|The Network Suite functionality is deprecated. We don’t recommend using it for distributed testing. Consider using a CI/CD system for managing distributed tests. See Migrating Distributed Tests to CI/CD Systems for details. In case you need to run web tests on multiple environments in parallel, you can also try using your project’s Execution Plan.
TestComplete allows you to perform distributed testing, that is, run tests that consist of several parts executed on different workstations and interacting with each other.
Distributed and Non-Distributed Testing
Distributed and non-distributed testing represents a different approach of how to classify testing methods. Non-distributed tests are run on a single computer and normally do not interact with other computers.
On the contrary, distributed testing means that a test consists of several parts and each of them is performed on a separate computer.
However, the term “distributed” means not only a simultaneous run of tests on a number of machines, which is specific for parallel testing. Distributed testing also suggests that test parts interact with each other during a test run. This makes them coordinated and synchronized in the appropriate manner. Actually, synchronization is one of the most crucial points in distributed testing.
Another key point is administration and configuration of the test. For better analysis of results, statistics on running of all test parts should be accumulated in a single common result, while you should still keep the ability to analyze individual results of the desired test part.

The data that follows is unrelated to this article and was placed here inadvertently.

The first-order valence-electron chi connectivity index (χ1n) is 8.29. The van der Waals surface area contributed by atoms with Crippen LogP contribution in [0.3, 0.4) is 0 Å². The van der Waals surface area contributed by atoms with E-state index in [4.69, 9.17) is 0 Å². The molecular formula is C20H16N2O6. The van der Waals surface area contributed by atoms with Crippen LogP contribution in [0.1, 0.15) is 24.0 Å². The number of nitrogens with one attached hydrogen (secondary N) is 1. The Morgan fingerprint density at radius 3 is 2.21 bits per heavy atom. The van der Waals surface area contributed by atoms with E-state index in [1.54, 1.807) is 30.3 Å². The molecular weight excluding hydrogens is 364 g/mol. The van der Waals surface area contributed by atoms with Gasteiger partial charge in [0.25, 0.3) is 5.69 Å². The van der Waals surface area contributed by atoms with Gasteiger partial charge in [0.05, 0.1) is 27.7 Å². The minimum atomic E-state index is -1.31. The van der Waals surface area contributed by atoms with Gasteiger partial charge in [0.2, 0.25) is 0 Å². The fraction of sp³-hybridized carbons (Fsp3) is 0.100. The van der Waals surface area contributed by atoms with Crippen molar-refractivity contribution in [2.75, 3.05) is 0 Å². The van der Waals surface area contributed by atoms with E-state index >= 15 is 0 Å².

In addition, you should be able to repeat the distributed tests consistently, in the way it is required for regression testing.
Distributed testing is normally needed for web or intranet sites, client-server or other multi-tier applications, where a server application interacts with more than one client. We can call applications of this type distributed applications.
Testing of a distributed application involves testing of its client and server parts. You can test them separately. Distributed and simultaneous testing gives you a way to test them all together.
For instance, a test makes a client instance send requests to the server, at the same time due to several clients working together you can assess how the server performs. Note that you can extend the test if while the server is processing client requests, you will profile the server or a client instance (or both) using a debugging/profiling tool, for example, AQTime.
TestComplete Network Suite
In order to support distributed testing, TestComplete provides the NetworkSuite project item. TestComplete network suites are intended to manage the runs of several test projects or project suites on different computers. Test projects can run in a series or simultaneously. You can handle the network suite via the TestComplete user interface or from your keyword tests or scripts, which makes the testing more flexible.
To run test projects on computers where TestComplete is not installed, you can also use TestExecute - a resource-friendly utility, which was specially created to execute TestComplete projects.
It does not matter if master and slave computers have different bitness of TestComplete/TestExecute. If the 64-bit version is available on a slave machine, it will be used to run tests. Otherwise, the 32-bit one will be used instead.
The network suite functionality is implemented by a group of Network Suite plugins:
- Network Suite Core
- Network Suite Host List Editor
- Network Suite Job List Editor
- Network Suite Run State
- Network Suite Task List Editor
These plugins are installed and enabled automatically during the TestComplete installation. If you experience issues with the network suite functionality, check whether the plugins are enabled in the File > Install Extensions dialog.